Battery Equalization Amperage
My batteries have been on a float charge for the better part of a year while I have been in the States and need to be equalized. They are not holding their voltage as they used to. I have never really equalized them before and it has not been a problem but now it is time.
I have read a lot about it but one main question still escapes me: what amperage? Nigel calder says 3-5% of the amp hour rating of the battery. Is that the combined amp hour rating of my battery bank (408ah) or of each individual battery (136ah)?
I will continuously monitor the temp. of the electrolyte and follow all the other steps. 12-20 amps sounds like a lot to be cramming in with the batteries fully charged.
I assume you're talking about flooded batteries.
The batteries will take what they'll take...period. So long as you control the VOLTAGE (to, say 15.5VDC to start), the batteries' internal resistance will determine the maximum amperage.
For reference, I recently tried to restore/revive a pair of 8-year old T-105 Trojans which were down to about 30% capacity. I fed them 15.5VDC, increasing to 16.5VDC as we went along. They took about 20 amps.
By the way, as far as I could tell, there was no loss of electrolyte even though these puppies were bubbling pretty good for upwards of 36 hours total.
I would not equalize your batteries as a bank if they've "never been done".. Personally I only equalize individual batteries, or series pairs of 6V, but I do it mostly in my shop, on the bench, where I can monitor them for temp, SG, odor, uneven cells etc... Split them out and do them one at a time while being their to monitor temp and SG.
You have no way to control the "current" with most marine chargers other than to change the voltage, as you do with an EQ mode. Start with fully charged batteries and you'll be fine.
Leaving batteries on constant float can still lead to stratification and sulfation. As an example a 125 Ah battery at 13.5V on my bench charger, a Xantrex TruCharge (Not a great unit but does what I need in the shop), is seeing just 0.02A - 0.035A to maintain that 13.5V while in float. Many a boater has assumed this charger just shuts off in float because their battery monitor simply does not have the resolution to read those currents. It doesn't turn off it just pumps out what the battery needs to maintain that float voltage which in the case of the 125Ah battery on it now is about 0.02A - 0.04A...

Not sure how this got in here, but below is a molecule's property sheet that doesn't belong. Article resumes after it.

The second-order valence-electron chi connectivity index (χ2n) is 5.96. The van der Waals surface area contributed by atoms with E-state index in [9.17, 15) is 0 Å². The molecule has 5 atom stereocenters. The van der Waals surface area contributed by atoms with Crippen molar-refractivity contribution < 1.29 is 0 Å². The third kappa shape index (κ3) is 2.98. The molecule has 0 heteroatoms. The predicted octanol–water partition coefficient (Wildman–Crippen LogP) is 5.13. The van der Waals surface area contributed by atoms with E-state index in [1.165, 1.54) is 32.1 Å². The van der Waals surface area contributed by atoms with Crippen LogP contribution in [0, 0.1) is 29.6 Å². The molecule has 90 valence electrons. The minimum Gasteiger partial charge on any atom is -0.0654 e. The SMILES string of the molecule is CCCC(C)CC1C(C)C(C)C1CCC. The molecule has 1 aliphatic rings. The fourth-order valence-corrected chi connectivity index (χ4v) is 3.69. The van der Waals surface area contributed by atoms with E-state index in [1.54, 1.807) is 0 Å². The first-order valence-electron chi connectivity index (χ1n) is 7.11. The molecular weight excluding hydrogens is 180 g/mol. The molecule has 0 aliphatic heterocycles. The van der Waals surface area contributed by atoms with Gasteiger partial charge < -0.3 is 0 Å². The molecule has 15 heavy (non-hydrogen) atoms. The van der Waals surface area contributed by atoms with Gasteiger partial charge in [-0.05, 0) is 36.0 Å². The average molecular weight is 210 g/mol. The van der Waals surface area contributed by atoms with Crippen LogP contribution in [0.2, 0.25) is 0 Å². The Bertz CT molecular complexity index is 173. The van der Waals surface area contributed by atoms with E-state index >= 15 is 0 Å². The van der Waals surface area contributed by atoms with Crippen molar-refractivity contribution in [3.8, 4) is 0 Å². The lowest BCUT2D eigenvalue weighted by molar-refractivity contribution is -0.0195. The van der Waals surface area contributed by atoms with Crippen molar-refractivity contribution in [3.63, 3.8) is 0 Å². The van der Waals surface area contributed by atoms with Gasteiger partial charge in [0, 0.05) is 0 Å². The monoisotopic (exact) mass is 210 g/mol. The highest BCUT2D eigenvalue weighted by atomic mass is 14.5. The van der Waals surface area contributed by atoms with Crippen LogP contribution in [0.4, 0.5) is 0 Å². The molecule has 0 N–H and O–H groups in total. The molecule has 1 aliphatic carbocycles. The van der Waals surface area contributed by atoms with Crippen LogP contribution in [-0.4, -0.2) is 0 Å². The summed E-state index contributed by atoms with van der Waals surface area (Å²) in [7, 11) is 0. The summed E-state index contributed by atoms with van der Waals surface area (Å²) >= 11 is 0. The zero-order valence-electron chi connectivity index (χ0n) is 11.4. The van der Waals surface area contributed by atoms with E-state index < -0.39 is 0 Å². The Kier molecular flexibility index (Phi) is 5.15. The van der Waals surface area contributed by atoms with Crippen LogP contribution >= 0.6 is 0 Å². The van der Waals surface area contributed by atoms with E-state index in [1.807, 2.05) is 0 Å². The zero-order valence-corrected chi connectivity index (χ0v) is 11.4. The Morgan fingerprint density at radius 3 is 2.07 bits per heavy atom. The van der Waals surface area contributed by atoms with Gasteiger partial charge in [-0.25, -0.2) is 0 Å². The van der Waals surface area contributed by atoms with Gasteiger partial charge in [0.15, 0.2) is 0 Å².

You're simply not moving enough electrolyte at that amperage or voltage to prevent stratification. This is why many newer, and actually "smart-er" chargers revert to a periodic absorption voltage to get the electrolyte moving again. I see plenty of batteries left on "float" die and it's simply because the electrolyte can still stratify which can lead to plate damage.
EDIT: I see Bill and I answered at the same time saying basically the same thing....
Yes, I agree with Maine 100% on this.
And, the batteries I was trying to revive experimentally are a perfect example of what he said. They lived their 8 years as a power source for my radios in my home. They were on an Iota DLS-45/IQ4 smart charger with a float voltage of 13.6VDC 24/7. They obviously didn't move around much, but were stationary at my radio shack location.
Occasionally, they'd get a healthy draw of 90A with my 12V 500 watt HF amplifier on, but the charger was on at the same time so they really didn't get much of a workout unless we lost power....a relatively rare occurrence.
Sometimes, not often, I'd "exercise" them by pulling the plug on the battery charger for a day or two, and using the radios entirely from the batteries.
During equalization, the batteries bubbled vigorously and got warm, but not hot. You could feel the warmth on their sides, but not really at their terminals. There was no noticeable loss of electrolyte. These batteries, like all of my T-105s, have WaterMiser caps.
Conclusion: Despite being on a 13.6VDC float charge 95% of the time, they nevertheless aged and lost capacity (most likely through stratification and sulfation) over those years. I removed them from service about six months ago when they were down to about 45% capacity (as measured by a Midtronics tester) and were losing it fast.
A couple of weeks ago when I tried to revive them, they were at about 30-35% of original capacity. After several days of jolting them pretty good with a healthy equalization charge of 16.5VDC @ about 20 amps, they still tested about 35% capacity, so no improvement there.